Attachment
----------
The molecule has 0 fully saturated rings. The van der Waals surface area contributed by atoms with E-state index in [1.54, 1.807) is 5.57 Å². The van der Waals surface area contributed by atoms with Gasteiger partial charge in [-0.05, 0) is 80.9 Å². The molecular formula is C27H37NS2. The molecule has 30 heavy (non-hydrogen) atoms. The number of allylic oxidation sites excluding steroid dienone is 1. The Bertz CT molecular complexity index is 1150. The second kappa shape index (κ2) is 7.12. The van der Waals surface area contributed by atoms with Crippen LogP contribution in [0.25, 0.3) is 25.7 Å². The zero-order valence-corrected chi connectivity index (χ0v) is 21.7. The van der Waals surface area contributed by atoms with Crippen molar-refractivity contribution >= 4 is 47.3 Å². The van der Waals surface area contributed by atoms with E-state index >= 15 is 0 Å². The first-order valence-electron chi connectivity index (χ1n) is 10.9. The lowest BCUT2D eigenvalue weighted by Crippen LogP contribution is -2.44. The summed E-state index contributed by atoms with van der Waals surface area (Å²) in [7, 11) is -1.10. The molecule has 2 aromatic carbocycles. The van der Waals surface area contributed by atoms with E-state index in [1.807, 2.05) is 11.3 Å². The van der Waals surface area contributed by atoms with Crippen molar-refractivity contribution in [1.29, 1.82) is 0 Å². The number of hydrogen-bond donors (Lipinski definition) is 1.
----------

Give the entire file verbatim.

The molecule has 0 fully saturated rings. The van der Waals surface area contributed by atoms with E-state index in [1.54, 1.807) is 5.57 Å². The van der Waals surface area contributed by atoms with Gasteiger partial charge in [-0.05, 0) is 80.9 Å². The molecular formula is C27H37NS2. The molecule has 30 heavy (non-hydrogen) atoms. The number of allylic oxidation sites excluding steroid dienone is 1. The Bertz CT molecular complexity index is 1150. The second kappa shape index (κ2) is 7.12. The van der Waals surface area contributed by atoms with Crippen LogP contribution in [0.25, 0.3) is 25.7 Å². The zero-order valence-corrected chi connectivity index (χ0v) is 21.7. The van der Waals surface area contributed by atoms with Crippen molar-refractivity contribution >= 4 is 47.3 Å². The van der Waals surface area contributed by atoms with E-state index >= 15 is 0 Å². The first-order valence-electron chi connectivity index (χ1n) is 10.9. The lowest BCUT2D eigenvalue weighted by Crippen LogP contribution is -2.44. The summed E-state index contributed by atoms with van der Waals surface area (Å²) in [7, 11) is -1.10. The molecule has 2 aromatic carbocycles. The van der Waals surface area contributed by atoms with E-state index in [1.807, 2.05) is 11.3 Å². The van der Waals surface area contributed by atoms with Crippen molar-refractivity contribution in [1.29, 1.82) is 0 Å². The number of hydrogen-bond donors (Lipinski definition) is 1.